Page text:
Virtual Groups, an element of MACRA introduced in the 2018 Quality Payment Program proposed rule, will affect some MIPS providers who are looking for a way to ease their reporting burdens.
This article was originally published on Revenue Cycle Advisor, June 26, 2017.
The release of the Quality Payment Program (QPP) proposed rule June 20 unveiled some new additions to the Merit-based Incentive Payment System (MIPS), one of two participation pathways offered in accordance with the Medicare Access and CHIP Reauthorization Act (MACRA).
One of those new features is the introduction of virtual groups, a concept that was mandated by the MACRA legislation. According to MACRA, virtual groups should consist of solo practitioners or groups of 10 or fewer clinicians who come together under “appropriate classifications of providers, such as by geographic areas or by provider specialties” with at least one other solo practitioner or group.
Virtual groups cannot be changed during the performance period, and clinicians may only participate in one virtual group at a time. Virtual groups will report data together for all four performance categories and will receive a composite MIPS performance score. In order to participate, virtual groups must submit written notice to CMS of their intent to report as a group by December 1 of the year preceding the chosen performance period.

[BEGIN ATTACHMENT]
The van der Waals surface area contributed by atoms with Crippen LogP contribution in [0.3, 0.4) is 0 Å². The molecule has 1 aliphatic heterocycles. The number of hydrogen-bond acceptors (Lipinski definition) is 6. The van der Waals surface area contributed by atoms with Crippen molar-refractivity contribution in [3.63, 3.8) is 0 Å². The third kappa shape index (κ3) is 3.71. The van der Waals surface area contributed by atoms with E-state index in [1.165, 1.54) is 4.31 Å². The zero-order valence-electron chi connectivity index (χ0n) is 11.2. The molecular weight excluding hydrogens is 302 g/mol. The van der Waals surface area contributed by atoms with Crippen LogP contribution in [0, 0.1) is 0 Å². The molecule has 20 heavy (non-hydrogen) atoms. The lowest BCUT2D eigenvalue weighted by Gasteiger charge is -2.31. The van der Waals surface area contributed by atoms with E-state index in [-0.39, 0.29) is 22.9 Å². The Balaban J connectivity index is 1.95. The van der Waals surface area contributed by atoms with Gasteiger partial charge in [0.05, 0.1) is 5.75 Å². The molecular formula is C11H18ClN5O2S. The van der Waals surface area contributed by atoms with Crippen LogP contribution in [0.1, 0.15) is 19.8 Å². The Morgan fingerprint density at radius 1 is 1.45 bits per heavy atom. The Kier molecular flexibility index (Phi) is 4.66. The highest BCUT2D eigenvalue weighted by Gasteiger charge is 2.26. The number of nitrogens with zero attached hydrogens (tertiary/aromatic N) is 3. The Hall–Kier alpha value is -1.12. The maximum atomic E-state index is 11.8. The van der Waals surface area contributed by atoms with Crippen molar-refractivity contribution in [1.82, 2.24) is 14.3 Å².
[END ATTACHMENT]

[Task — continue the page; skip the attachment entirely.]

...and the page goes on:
The aim of these virtual groups is to ease the burden on smaller practices and providers, but the virtual groups concept was not implemented for the 2017 performance period because CMS said in the 2017 QPP final rule that there was not enough time to implement necessary technological infrastructure to support formation of and reporting from virtual groups for the first transition year. The agency pledged to adopt virtual groups for the 2018 performance period.
The proposed rule also provides more details on how virtual groups will work. CMS proposes that groups opting to participate in a virtual group could include clinicians who would not meet MIPS eligibility as solo practitioners, but the group as a whole would meet MIPS eligibility and must have at least one MIPS-eligible clinician within it. If a solo practitioner alone decides to join a virtual group, however, the clinician must be eligible for MIPS participation as a solo practitioner.
CMS proposes providing technical assistance to virtual groups should the groups need it for the first two years of virtual group inclusion. Any clinician or group choosing to participate in a virtual group for the 2018 performance period must submit written notice to CMS by December 1, 2017. Because the 2018 final rule is not due until the fall, clinicians and/or groups might need to make a decision on whether to participate as a virtual group prior to the release of the final rule.
CMS is soliciting comment on all policies and procedures relevant to virtual groups during the comment period, which will close August 21.